Research News

Looking into the Future of the Ocean

The research vessel METEOR will leave Cyprus for a four-week research cruise in the Eastern Mediterranean, led by the GEOMAR Helmholtz Centre for Ocean Research Kiel. The Eastern Mediterranean Sea is particularly affected by climate change and human activities and is changing rapidly.

The planned investigations across a diverse range of oceanic settings will provide information on what these changes look like and what they mean for the ecosystems of a future (sub)tropical ocean. The data collected will be combined with information from satellites and other autonomous platforms and modelling to provide a comprehensive picture of the changes.

The Eastern Mediterranean Sea (EMS) is one of the most rapidly changing ocean basins on Earth. It is particularly affected by both climate change and extensive pressures from human activities. This makes it a unique research environment that can provide information on future changes in the global ocean.

“The Eastern Mediterranean Sea as a Model for Future Ocean Research” (EMS FORE) is the name of an international project led by the GEOMAR Helmholtz Centre for Ocean Research Kiel and funded by the Helmholtz Association as a Helmholtz International Laboratory. “In the project, we are using the Eastern Mediterranean Sea from the coast to the deep sea as a natural laboratory,” explains Dr. Thomas Browning, Junior Research Group leader in the Research Unit Chemical Oceanography at GEOMAR. He is the chief scientist of METEOR expedition M197, a key part of the project, which starts today.

image2 Meteor aftBecause of the conditions there, the eastern Mediterranean can serve as a model for future marine research. (Image credit: Tom Browning, GEOMAR)

“As the surface waters of the ocean warm, this affects the nutrient supply, which in turn affects marine ecosystems,” says Browning, citing an example of the links between environmental change and ocean processes. “The waters of the Eastern Mediterranean have already warmed rapidly, faster than in other subtropical regions of the global ocean.” So, the scientists on the expedition will be looking at things like which nutrients are limiting the growth of phytoplankton, how nutrients are supplied to surface seawaters, recording the different microorganisms that live from the sea surface down to the sediments, and measuring carbon export from surface to deep waters. Continuously deployed autonomous platforms and satellite observations measuring more basic properties alongside computer modelling work will help to put the observations of the research expedition into a broader context. In addition, investigation of collected sediments will also be used to reconstruct past environmental changes in the Eastern Mediterranean over the last few thousand years.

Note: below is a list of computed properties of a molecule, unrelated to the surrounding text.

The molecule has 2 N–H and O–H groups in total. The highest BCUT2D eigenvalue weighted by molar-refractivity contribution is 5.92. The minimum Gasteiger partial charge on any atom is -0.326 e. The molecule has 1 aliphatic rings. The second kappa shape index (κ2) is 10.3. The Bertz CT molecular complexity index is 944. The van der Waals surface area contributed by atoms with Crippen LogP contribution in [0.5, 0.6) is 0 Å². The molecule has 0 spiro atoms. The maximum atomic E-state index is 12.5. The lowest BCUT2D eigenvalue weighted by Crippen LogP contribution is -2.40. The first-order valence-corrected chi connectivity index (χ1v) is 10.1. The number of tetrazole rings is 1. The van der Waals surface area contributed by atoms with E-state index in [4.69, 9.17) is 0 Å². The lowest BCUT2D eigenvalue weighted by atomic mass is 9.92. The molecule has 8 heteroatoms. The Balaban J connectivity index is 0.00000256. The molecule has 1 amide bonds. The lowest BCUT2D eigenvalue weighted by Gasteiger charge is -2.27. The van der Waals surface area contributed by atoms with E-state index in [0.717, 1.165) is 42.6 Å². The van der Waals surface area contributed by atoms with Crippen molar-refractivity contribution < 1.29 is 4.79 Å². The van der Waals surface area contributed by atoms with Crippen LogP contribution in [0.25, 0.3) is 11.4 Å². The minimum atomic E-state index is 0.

The research expedition will host multiple teams with expertise in the different topics and deploy a wide range of instruments, from specialized equipment for collecting seawater to assess trace element concentrations without contamination, instruments collecting dust transporting nutrients from land to the surface of the ocean, through to towed video cameras to observe deep-sea life.

image3 20220311 CTD1 LeaBlum GEOMARThe trace metal free sampling CTD will be used to collect water samples from different depths: This is one of many methods used during the EMS-PS expedition to investigate the links between environmental change and oceanic processes. (Image credit: Lea Blum, GEOMAR)

The research expedition represents a strong international collaboration, with 28 scientists from 12 nationalities participating from GEOMAR, The University of Haifa and the Institute for Seas and Lakes Research (Israel), the Cyprus Marine and Maritime Institute (Republic of Cyprus), the Marine Biological Laboratory and University of Chicago (USA), and Xiamen University (China).


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